The attempt to size up the nation’s Football Bowl Subdivision teams has begun in earnest, and a part of that assessment process involves the ability to determine which first-year coaches are likely to succeed… or fail.
In the cutthroat and very fragile realm of college football, the numbers and histories attached to a new coach possess limited value. What’s more interesting – and in some cases, more relevant to the way in which a coach will perform – is how that coach has proven himself at his previous places of employment. In the offseason college football preview magazines you might be perusing at this very moment, you will surely read some paragraphs that document the ways in which some coaches have made a more profound difference than others. Here are the four who should succeed in their new positions:
1. Willie Taggart, South Florida
The first coach, and moreover, the one most likely to succeed, is Willie Taggart at South Florida. You will notice a common thread that knits together most of these coaches: They have won at places where it’s very difficult to win. Taggart tops the list in this regard. He was tabbed to take over at a Western Kentucky program shortly after the Hilltoppers had endured a winless season in 2009. Taggart swallowed a 2-10 rebuilding season in 2010 but then turned Western Kentucky into a winning outfit, going 7-5 in 2011 and repeating the feat in 2012. Western Kentucky made the first bowl game in the history of the program last season, a testament to the turnaround engineered by Taggart. You need to know that Taggart is a Jim Harbaugh protégé, someone who brings Harbaugh’s toughness and ferocity to everything he does. South Florida is likely to be whipped into shape by Taggart. He appears poised to lead the Bulls to bigger and better things in Tampa.
2. Gary Anderson, Wisconsin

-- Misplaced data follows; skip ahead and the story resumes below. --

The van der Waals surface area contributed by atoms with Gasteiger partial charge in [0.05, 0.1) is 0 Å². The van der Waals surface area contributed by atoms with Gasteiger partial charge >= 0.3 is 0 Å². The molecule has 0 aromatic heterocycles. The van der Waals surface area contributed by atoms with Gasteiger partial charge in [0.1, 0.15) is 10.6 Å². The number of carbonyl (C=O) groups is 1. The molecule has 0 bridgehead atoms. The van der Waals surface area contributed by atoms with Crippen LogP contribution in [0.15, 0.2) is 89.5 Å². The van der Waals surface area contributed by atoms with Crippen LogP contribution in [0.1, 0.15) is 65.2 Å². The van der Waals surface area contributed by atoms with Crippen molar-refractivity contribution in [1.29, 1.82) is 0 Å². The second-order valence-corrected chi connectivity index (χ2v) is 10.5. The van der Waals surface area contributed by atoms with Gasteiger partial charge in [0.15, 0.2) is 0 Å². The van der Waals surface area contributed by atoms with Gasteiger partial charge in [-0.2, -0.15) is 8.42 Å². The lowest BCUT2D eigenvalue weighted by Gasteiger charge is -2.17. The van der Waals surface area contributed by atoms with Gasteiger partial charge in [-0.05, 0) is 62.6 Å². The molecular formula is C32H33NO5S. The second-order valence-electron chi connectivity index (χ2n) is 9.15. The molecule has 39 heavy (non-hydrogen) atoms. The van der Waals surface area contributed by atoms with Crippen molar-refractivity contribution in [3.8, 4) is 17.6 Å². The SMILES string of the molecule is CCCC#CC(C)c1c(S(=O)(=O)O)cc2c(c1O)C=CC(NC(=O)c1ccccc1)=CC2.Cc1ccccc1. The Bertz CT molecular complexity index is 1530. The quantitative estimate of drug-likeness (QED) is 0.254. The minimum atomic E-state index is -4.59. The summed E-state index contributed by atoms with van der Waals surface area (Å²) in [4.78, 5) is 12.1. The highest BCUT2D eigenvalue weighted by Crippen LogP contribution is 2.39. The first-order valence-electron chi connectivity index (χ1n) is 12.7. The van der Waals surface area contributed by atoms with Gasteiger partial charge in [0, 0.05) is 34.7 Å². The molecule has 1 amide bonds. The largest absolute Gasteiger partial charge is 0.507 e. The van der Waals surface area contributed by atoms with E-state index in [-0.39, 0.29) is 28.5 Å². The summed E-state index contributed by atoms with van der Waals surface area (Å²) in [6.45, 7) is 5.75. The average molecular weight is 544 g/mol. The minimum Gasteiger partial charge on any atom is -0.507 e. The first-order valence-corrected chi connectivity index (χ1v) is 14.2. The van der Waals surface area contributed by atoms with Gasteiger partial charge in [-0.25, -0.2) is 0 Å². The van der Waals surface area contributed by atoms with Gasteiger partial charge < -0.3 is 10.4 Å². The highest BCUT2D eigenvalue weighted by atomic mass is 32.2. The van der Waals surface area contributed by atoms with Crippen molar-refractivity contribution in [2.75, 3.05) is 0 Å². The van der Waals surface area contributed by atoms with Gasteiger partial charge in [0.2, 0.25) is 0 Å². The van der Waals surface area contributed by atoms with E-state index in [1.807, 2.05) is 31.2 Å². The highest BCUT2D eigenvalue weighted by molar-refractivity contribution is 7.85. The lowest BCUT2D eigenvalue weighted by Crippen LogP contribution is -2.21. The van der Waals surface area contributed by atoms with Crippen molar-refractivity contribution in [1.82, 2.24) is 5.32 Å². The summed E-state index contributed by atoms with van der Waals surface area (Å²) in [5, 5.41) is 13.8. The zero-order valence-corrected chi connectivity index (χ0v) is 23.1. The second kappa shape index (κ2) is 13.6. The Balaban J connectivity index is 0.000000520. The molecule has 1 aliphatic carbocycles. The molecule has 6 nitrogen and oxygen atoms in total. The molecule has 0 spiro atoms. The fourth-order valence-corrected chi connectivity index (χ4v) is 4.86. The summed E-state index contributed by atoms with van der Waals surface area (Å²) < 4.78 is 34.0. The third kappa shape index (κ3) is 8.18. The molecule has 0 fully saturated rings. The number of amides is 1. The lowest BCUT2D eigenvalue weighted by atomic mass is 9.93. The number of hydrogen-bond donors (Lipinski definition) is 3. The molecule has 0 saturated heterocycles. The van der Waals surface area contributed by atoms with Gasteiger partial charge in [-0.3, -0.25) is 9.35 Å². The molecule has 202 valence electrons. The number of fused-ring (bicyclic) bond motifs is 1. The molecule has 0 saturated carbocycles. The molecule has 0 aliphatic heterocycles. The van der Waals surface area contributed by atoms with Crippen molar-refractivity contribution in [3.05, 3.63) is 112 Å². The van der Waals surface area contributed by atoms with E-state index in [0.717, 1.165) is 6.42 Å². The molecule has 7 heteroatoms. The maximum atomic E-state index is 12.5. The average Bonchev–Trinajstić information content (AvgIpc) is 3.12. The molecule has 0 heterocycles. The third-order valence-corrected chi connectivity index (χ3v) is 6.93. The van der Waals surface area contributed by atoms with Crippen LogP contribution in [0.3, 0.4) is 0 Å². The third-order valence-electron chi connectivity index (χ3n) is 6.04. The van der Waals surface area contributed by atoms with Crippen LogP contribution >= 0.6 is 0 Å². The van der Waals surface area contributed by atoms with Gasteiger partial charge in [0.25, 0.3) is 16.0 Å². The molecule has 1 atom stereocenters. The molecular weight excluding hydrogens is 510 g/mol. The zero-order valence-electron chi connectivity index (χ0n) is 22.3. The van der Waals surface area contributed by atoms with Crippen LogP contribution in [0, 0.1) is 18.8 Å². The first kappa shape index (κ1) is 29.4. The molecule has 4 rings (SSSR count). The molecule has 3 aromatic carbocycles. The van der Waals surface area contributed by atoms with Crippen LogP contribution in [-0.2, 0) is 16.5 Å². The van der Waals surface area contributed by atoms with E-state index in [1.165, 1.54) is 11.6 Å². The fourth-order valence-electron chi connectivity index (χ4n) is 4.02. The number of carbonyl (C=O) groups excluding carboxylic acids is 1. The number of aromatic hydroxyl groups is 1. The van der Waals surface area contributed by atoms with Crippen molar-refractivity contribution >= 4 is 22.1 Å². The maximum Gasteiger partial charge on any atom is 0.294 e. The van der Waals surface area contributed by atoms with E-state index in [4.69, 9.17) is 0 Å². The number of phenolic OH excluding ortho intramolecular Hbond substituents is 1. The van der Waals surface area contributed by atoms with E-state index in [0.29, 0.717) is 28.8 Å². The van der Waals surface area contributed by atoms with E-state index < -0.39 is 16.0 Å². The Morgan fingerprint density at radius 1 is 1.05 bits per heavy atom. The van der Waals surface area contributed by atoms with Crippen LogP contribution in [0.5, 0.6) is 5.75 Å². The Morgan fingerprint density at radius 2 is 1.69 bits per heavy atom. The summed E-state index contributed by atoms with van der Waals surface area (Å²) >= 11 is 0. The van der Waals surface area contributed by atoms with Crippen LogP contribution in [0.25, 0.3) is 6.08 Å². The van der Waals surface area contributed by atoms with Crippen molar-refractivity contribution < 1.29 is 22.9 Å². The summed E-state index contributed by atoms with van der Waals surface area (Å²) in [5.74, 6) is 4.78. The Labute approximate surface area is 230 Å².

The second coach on this list is Gary Andersen, who left Utah State to take the head coaching position at Wisconsin. Andersen won at Utah State, which is extremely hard to do. The Aggies had not made a bowl game since 1997 when Andersen arrived on the scene in 2009. Yet, in the third year of Andersen’s tenure, the Aggies reached the Famous Idaho Potato Bowl. One season later, they returned to the game and – on this occasion – won it. Wisconsin is getting a very good recruiter and a strong teacher of technique. The Badgers should benefit from Andersen’s presence in Madison.
3. Mike MacIntyre, Colorado
The third coach on this list is Mike MacIntyre of Colorado, who won at San Jose State – guiding the Spartans to a bowl game last season – before jumping at the chance to go to the Pac-12 Conference and test himself at a higher level. If you can win at San Jose State, a program with precious few resources, you possess some coaching chops, period.
4. Dave Doeren, Northern Illinois
The fourth coach on this list is Dave Doeren, who won at a high-quality Northern Illinois program. In this sense, Doeren didn’t do anything remarkable. However, Doeren got NIU to the Orange Bowl, marking the first time that a school from the Mid-American Conference had been able to make a BCS bowl. This sets Doeren apart from other coaches in the lower tiers of the FBS who win at thriving programs. Doeren should be able to win eight or nine games per season at North Carolina State in the Atlantic Coast Conference.